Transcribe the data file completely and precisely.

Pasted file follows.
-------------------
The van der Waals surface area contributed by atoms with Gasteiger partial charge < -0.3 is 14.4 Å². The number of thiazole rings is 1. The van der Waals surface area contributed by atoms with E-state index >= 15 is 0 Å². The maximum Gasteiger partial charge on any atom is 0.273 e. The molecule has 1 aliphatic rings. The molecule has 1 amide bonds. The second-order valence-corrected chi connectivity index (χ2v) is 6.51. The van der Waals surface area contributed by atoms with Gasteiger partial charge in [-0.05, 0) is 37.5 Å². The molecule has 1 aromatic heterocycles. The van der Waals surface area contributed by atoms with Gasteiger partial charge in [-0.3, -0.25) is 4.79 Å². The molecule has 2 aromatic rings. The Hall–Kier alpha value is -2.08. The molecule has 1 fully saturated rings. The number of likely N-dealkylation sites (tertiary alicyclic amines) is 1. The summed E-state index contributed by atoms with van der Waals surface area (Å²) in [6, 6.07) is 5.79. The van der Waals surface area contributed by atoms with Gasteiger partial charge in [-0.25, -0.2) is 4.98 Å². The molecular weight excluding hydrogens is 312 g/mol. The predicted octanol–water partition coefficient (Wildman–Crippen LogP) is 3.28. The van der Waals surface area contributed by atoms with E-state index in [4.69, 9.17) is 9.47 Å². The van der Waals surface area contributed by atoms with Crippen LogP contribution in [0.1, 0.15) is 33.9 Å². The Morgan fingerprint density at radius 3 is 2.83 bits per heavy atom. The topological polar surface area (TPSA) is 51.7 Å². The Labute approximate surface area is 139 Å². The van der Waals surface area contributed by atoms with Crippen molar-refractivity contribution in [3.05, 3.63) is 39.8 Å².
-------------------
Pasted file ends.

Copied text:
The van der Waals surface area contributed by atoms with Gasteiger partial charge < -0.3 is 14.4 Å². The number of thiazole rings is 1. The van der Waals surface area contributed by atoms with E-state index >= 15 is 0 Å². The maximum Gasteiger partial charge on any atom is 0.273 e. The molecule has 1 aliphatic rings. The molecule has 1 amide bonds. The second-order valence-corrected chi connectivity index (χ2v) is 6.51. The van der Waals surface area contributed by atoms with Gasteiger partial charge in [-0.05, 0) is 37.5 Å². The molecule has 1 aromatic heterocycles. The van der Waals surface area contributed by atoms with Gasteiger partial charge in [-0.3, -0.25) is 4.79 Å². The molecule has 2 aromatic rings. The Hall–Kier alpha value is -2.08. The molecule has 1 fully saturated rings. The number of likely N-dealkylation sites (tertiary alicyclic amines) is 1. The summed E-state index contributed by atoms with van der Waals surface area (Å²) in [6, 6.07) is 5.79. The van der Waals surface area contributed by atoms with Gasteiger partial charge in [-0.25, -0.2) is 4.98 Å². The molecular weight excluding hydrogens is 312 g/mol. The predicted octanol–water partition coefficient (Wildman–Crippen LogP) is 3.28. The van der Waals surface area contributed by atoms with E-state index in [4.69, 9.17) is 9.47 Å². The van der Waals surface area contributed by atoms with Crippen LogP contribution in [0.1, 0.15) is 33.9 Å². The Morgan fingerprint density at radius 3 is 2.83 bits per heavy atom. The topological polar surface area (TPSA) is 51.7 Å². The Labute approximate surface area is 139 Å². The van der Waals surface area contributed by atoms with Crippen molar-refractivity contribution in [3.05, 3.63) is 39.8 Å².